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Are people who overdose charged with crime?

Posted on July 10, 2019

It may seem like someone who overdoses on heroine should get a criminal charge in Colorado. However, that is not how the law works. Obviously, this person has used drugs and has the drugs in his or her system, so why does law enforcement not immediately take them from the hospital and lock them up on drug charges? The answer is a little complicated.

While it is very clear the person has broken the law by purchasing and using an illegal substance, the National Conference of State Legislatures explains that the state has a Good Samaritan overdose immunity law. This law seeks to encourage people to get help for overdose situations by protecting them against criminal charges.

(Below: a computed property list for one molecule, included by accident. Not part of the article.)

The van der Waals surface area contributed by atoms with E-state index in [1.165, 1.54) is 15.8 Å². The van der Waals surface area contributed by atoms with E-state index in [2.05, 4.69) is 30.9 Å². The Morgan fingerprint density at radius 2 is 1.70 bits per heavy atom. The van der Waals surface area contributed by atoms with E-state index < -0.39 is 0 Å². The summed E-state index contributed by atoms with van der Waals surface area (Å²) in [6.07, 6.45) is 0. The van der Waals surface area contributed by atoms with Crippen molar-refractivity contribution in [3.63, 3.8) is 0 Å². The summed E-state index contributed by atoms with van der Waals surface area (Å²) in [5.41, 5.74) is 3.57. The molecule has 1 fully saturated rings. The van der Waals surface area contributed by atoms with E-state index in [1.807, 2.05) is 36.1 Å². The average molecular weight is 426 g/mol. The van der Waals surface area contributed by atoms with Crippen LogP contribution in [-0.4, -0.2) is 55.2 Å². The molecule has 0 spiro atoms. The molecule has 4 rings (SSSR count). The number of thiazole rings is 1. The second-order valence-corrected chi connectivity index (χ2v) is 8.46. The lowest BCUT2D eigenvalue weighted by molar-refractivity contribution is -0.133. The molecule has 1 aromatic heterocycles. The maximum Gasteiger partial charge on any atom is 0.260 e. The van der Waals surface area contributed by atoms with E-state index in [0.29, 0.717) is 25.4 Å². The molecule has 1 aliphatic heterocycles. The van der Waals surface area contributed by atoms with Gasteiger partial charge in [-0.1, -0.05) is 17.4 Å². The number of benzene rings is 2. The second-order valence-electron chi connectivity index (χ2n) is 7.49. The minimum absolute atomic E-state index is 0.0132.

The idea is that if people are afraid of being charged with a crime, they will not seek help. This includes the person who is using and the people with the person. So, most states in the country have these laws that make it so they get immunity from charges.

Because the opioid epidemic has already taken so many lives, the government is looking for ways to help with this. Lawmakers feel that by charging someone with a crime when they seek help for an overdose, it is going to make them not call for help next time, which could lead to his or her death. They would much rather see people seek help than be too afraid of criminal charges. This has led to the immunity laws that say a person who overdoses cannot be charged with a crime. This information is for education and is not legal advice.